At the beginning of each trial, an endotracheal tube suction will be done. Last 5 minutes of each trial will be recorded and stored in a computer for subsequent statistical analysis. Respiratory mechanical indices (airway pressure, tidal volume, flow) and electric diaphragmatic activity will be recorded by a dedicated software called NAVA- tracker. At the end of each trial an arterial blood gas analysis (ABGs) will be performed to evaluate PaCO2, PH and blood oxygenation (PaO2). at the end of each trial, an ultrasound evaluation of diaphragm will be performed.

Overall Status Recruiting
Start Date November 1, 2018
Completion Date November 1, 2020
Primary Completion Date December 1, 2019
Phase N/A
Study Type Interventional
Primary Outcome
Measure Time Frame
Driving pressure in PSV and NAVA At the end of every 20 minutes lasting ventilation trial.
Secondary Outcome
Measure Time Frame
Respiratory mechanical indices variation At the end of every 20 minutes lasting ventilation trial.
Patient/ventilator interaction At the end of every 20 minutes lasting ventilation trial.
Patient/ventilator interaction At the end of every 20 minutes lasting ventilation trial.
diaphragm ultrasound At the end of every 20 minutes lasting ventilation trial.
Enrollment 20
Condition
Intervention

Intervention Type: Device

Intervention Name: NAVAPSV

Description: During the first trial, PSV will be set in order to obtain a Vt between 6 and 8 ml/kg; this support level will be defined as PSV100. Subsequently, the corresponding NAVA level (NAVA 100) will be determined using a dedicated ventilator function (NAVA Preview) which is able to estimate NAVA level in order to deliver an equivalent inspiratory peak pressure (Paw peak) compared to that obtained during PSV mode. Afterwards, PSV100 and NAVA100 will be first increased (PSV150 and NAVA150) during the second trial and then decreased during the third trial (PSV50 and NAVA150) by 50% from basal value. During the study period, PEEP and FiO2 will be kept equal to the values in use before patient enrollment.

Arm Group Label: NAVAPSV

Eligibility

Criteria:

Inclusion Criteria:

- Age >18 years

- Every patients undergoing partial assisted mechanical ventilation

Exclusion Criteria:

- Gastro-esophageal surgery in the previous 12 months;

- Gastro-esophageal bleeding in the previous 30 days;

- Esophageal varices history;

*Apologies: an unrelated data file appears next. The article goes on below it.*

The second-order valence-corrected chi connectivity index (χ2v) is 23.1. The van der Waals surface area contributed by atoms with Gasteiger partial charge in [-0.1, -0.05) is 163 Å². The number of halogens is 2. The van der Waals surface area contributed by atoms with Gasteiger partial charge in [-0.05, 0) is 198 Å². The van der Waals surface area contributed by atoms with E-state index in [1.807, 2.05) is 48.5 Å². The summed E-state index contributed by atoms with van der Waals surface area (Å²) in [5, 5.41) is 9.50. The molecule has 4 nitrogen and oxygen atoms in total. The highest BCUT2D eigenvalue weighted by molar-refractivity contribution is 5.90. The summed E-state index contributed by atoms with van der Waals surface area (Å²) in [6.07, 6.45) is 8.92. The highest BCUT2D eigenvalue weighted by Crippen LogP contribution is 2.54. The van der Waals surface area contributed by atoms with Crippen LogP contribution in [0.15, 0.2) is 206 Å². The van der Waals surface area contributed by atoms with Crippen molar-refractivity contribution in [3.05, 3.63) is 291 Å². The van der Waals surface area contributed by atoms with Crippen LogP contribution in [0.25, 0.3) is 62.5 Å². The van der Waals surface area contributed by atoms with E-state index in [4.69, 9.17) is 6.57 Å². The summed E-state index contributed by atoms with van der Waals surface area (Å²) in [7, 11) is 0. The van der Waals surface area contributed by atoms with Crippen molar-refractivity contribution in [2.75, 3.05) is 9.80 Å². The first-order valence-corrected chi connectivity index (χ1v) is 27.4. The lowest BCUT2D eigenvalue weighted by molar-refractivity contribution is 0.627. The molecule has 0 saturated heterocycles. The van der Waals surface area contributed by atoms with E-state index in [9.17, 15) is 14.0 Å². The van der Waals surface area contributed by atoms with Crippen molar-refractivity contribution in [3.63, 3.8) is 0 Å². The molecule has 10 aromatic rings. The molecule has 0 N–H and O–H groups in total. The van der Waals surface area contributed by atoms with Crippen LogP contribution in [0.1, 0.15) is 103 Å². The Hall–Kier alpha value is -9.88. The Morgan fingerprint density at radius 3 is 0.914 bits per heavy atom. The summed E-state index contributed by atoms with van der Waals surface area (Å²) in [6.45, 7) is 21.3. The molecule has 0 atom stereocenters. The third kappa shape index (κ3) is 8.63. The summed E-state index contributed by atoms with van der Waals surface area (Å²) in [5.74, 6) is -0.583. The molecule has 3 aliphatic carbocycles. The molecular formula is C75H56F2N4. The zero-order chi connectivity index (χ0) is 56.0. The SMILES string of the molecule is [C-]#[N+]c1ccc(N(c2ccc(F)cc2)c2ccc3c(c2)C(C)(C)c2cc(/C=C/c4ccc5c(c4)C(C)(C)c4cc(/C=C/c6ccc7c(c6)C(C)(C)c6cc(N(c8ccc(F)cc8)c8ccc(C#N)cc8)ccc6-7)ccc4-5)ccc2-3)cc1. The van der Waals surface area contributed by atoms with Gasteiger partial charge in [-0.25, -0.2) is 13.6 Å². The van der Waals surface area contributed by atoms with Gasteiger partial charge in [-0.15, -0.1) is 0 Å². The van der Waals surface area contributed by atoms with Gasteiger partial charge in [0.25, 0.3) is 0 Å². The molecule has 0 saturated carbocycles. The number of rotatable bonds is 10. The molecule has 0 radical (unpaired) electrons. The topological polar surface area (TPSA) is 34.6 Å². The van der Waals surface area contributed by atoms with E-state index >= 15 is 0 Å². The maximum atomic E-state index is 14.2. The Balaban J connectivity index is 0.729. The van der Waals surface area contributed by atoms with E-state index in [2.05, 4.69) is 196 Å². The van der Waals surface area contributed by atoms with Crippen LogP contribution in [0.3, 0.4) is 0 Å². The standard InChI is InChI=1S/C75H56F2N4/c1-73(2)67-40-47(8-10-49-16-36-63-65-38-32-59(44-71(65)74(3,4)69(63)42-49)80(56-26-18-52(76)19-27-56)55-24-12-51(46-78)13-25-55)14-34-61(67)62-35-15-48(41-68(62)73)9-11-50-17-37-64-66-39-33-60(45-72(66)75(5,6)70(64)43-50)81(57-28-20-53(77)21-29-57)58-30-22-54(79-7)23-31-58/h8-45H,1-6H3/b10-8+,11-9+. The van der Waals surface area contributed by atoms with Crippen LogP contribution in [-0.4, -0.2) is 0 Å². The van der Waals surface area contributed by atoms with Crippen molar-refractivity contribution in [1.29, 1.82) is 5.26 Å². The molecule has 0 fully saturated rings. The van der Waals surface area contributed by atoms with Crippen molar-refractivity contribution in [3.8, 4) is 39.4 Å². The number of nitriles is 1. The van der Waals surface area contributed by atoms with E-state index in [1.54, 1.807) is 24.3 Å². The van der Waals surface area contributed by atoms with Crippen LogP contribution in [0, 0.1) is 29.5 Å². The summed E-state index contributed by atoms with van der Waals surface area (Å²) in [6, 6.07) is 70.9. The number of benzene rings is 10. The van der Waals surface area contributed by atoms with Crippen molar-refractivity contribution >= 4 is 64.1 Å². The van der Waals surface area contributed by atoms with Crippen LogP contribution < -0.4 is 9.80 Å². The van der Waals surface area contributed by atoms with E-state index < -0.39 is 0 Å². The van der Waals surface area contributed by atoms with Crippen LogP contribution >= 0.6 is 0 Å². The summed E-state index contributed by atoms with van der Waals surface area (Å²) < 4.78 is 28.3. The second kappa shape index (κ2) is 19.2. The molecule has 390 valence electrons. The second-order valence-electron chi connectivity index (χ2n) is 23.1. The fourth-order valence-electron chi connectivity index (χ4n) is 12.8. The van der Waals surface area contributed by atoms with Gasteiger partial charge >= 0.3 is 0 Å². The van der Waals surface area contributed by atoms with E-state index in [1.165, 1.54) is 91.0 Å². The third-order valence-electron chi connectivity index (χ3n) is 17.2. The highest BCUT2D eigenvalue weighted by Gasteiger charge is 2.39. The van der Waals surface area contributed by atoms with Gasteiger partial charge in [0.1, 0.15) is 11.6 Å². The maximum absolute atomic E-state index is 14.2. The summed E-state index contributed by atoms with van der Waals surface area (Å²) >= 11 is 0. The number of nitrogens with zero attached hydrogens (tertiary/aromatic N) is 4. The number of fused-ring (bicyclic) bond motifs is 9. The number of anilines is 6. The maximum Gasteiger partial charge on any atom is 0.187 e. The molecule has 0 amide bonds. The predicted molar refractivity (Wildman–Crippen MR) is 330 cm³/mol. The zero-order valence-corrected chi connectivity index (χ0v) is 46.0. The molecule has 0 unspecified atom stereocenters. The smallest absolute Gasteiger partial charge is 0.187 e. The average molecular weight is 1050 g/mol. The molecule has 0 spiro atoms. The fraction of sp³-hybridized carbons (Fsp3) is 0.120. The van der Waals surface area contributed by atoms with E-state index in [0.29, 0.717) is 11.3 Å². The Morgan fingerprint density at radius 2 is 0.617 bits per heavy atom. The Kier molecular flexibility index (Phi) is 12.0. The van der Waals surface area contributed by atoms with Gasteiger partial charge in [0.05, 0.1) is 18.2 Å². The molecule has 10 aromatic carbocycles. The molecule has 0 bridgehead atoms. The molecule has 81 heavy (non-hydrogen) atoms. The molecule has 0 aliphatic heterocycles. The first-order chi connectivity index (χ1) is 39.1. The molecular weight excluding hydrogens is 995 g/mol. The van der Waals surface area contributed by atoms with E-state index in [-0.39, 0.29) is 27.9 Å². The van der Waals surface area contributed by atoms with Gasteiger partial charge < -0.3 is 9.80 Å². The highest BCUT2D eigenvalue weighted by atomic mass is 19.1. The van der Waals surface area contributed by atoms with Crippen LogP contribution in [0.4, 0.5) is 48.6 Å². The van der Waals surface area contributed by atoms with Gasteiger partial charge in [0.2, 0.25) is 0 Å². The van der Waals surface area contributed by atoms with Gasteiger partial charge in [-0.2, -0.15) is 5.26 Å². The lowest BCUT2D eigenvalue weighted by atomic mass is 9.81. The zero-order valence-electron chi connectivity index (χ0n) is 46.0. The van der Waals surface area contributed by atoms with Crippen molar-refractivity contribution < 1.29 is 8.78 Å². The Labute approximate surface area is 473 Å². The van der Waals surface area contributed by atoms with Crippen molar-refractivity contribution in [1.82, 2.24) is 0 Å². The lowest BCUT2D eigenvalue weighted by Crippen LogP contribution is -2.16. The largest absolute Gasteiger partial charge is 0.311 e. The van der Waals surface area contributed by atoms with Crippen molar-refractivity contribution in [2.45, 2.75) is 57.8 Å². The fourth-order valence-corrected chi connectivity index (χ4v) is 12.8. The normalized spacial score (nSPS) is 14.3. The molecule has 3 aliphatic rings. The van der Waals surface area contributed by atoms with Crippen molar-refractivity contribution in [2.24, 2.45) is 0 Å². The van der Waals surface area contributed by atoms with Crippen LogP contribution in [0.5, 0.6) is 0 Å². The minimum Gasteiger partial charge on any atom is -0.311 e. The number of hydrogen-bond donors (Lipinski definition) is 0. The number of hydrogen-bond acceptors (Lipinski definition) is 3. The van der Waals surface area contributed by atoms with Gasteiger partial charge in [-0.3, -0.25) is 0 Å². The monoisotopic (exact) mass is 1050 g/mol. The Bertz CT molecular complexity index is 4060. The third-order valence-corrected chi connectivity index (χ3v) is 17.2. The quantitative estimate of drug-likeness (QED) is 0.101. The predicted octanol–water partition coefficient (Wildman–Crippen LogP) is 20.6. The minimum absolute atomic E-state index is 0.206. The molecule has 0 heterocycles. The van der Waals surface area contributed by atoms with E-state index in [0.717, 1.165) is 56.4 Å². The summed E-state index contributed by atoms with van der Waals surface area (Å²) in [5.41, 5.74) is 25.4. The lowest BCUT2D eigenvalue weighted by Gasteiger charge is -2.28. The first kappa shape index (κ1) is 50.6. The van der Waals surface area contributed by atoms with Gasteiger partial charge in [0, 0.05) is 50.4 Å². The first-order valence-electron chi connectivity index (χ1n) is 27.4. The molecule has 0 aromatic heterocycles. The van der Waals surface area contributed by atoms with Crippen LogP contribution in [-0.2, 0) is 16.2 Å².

- Maxillo-facial surgery or trauma;

- Haemodinamic instability despite adequate fluid infusion (i.e. need for continuous infusion epinephrine or vasopressin or dopamine at a dose greater than 5 mcg/kg/min to obtain systolic pressure > 90 mmHg);

- Body temperature > 38° C during the study screening;

- Coagulation disorders (INR > 1.5, aPTT > 44 sec);

- Vt < 8 ml/kg with minimum inspiratory effort of 8 cmH2O;

- Inclusion in other research protocols

Gender: All

Minimum Age: 18 Years

Maximum Age: N/A

Healthy Volunteers: No

Overall Official
Last Name Role Affiliation
Gianmaria Cammarota, MD, PhD Principal Investigator AOU Maggiore della Carità
Overall Contact

Last Name: Gianmaria Cammarota, MD, PhD

Phone: 00393392669420

Email: [email protected]

Location
Facility: Status: Contact: A.O.U Maggiore della Carità Gianmaria Cammarota, MD,PhD 003903213733406 [email protected]
Location Countries

Italy

Verification Date

April 2019

Responsible Party

Type: Principal Investigator

Investigator Affiliation: Azienda Ospedaliero Universitaria Maggiore della Carita

Investigator Full Name: Gianmaria Cammarota

Investigator Title: Principal investigator

Keywords
Has Expanded Access No
Condition Browse
Number Of Arms 1
Arm Group

Label: NAVAPSV

Type: Experimental

Description: Each patient enrolled in the study will be submitted to 3 ventilation trials during PSV and NAVA ventilation modes, assigned in a randomized order.

Acronym DPNAVA
Patient Data Undecided
Study Design Info

Allocation: N/A

Intervention Model: Single Group Assignment

Intervention Model Description: Randomized, interventional, prospective study

Primary Purpose: Supportive Care

Masking: None (Open Label)

Source: ClinicalTrials.gov